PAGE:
Off to the party, which might be in a wedding hall, a restaurant, or somebody’s back garden. On arrival everybody gets a drink and the bride and groom get salt and bread. Again, if you ever find yourself in this situation, don’t panic – it’s just symbolic, it doesn’t mean you’re only getting salt and bread for the rest of the evening. One or other of the parents who’s job it is to provide the bread and salt may make a short speech and start blubbing at this point.

6. Songs, songs, songs

Immediately following the salt and the bread business all Poles in the vicinity will break into song. The song is known as “Sto lat” (”100 years”) and is the same song you will hear sung at birthday parties, presidential inaugurations and, in extreme cases, the opening of a tin of sardines. Here are the words — you’re going to hear them a lot in the next few hours:

Sto lat, sto lat,
Niech żyje/żyją, żyje/żyją nam.
Sto lat, sto lat,
Niech żyje/żyją, żyje/żyją nam,
Jeszcze raz, jeszcze raz, niech żyje/żyją, żyje/żyją nam,
Niech żyje/żyją nam!

which translates roughly into English as:

A hundred years, a hundred years,
We want him/her/them to live.
A hundred years, a hundred years,
We want him/her/them to live,
Once again, once again, we want him/her/them to live,
We want him/her/them to live.

7. First dinner, first dance

Once the singing has died down everybody sits down to the first meal. Note my use of the word ‘first’ here. There may be additional singing in the form of traditional demands for the bride and groom to kiss like alien face-huggers, but there’s nothing important going on there that you need to worry about. Immediately following the first meal the newlyweds are invited to embarrass themselves horribly by performing the first dance.

8. A lot more dinners

I often advise people going to Polish weddings to beware of the amount of food they will be required to consume. “There will be a lot of food” I say “I mean, really a lot.” “Oh good” they say. I shake my head and hold my tongue. A few days later I see them again and they say “Why didn’t you tell us there would be so much!” “I did!” I say “I tried to warn you.” “My god” they say with the horror of recollection in their eyes “I didn’t know there was that much food…”

This is how it works. Immediately after the first toast you will sit down to an excellent meal of something roasted, with vegetables and potatoes and a side salad preceded by soup. You will eat this and then help yourself to the various cakes, cold meats, breads etc. scattered liberally about the table. At this point you will be completely stuffed and saying to yourself “Hey, that guy was right, there really was a lot of food, but I could handle it.” You will probably be quite satisfied with yourself and think me a moaning minnie with the food handling capacity of a small rodent. About an hour later the waiters will be bearing down on you with exactly the same thing all over again. An hour after that they will be back again. By now you’ll be feeling the fear. Fortunately there are only three or four more courses to go, each one the size of a hearty Sunday dinner. And then cake.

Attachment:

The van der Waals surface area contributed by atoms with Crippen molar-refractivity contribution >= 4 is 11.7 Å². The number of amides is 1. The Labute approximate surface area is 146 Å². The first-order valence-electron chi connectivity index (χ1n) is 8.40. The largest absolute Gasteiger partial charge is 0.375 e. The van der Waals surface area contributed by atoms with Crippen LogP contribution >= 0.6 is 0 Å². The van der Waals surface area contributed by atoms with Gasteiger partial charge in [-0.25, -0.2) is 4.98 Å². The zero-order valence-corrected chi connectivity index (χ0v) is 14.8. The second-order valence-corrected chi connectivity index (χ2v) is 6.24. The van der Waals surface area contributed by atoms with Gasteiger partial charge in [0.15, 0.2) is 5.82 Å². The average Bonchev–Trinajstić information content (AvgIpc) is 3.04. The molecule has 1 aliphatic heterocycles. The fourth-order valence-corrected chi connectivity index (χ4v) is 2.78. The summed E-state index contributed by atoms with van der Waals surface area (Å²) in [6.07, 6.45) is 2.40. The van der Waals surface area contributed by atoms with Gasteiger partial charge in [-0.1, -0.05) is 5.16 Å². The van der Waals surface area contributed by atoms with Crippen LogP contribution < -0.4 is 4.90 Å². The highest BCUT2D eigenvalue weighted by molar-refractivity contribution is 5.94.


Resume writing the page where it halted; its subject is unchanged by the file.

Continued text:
Do not attempt to eat everything served to you. You will die. You have to regard the food as symbolic. It’s a symbol of wealth and plenty, an overwhelming feast for the happy event, it’s not an actual meal.


9. The vodka situation

Vodka is a big deal at Polish weddings. Talk of who is going to buy the vodka and where they are going to get it begins at least six months before people start considering less significant details such as wedding dresses or who to marry. Presumably there was a time when vodka was in short supply or had to be manufactured in the woods because, as far as I can see, the entire problem can me solved in a ten minute trip to the local supermarket. However, I digress.

Assuming the vodka is there and, to be honest, the wedding would have been canceled if it wasn’t there are a few things you should know. Vodka is only drunk collectively. Glasses are filled, somebody proposes a toast, vodka is drunk, and glasses are refilled in readiness for the next toast. There’s no casual solitary sipping. It’s all or nothing every time. Sometimes it will be a special wedding vodka prepared according to a traditional recipe known only to 84-year-old uncle Bogdan. These are often sweet and pleasant tasting but can still kill an elephant at 20 paces. Do not be tempted to fill in the time between toasts with a beer or a glass of wine, that way lies very messy but dimly recalled madness.

10. Throwing bouquets and ties

The throwing of the bouquet will be familiar to British readers and it has the same function at a Polish wedding, except that it takes place at the party and not outside the church. The difference at a Polish wedding is that it is taken much more seriously. In the half an hour before the tossing of the bouquet is due you’ll notice a gradual but complete evacuation of the building by all unmarried females over the age of about 24. To be 25 or older and still in that circle around the bride is a powerful shame.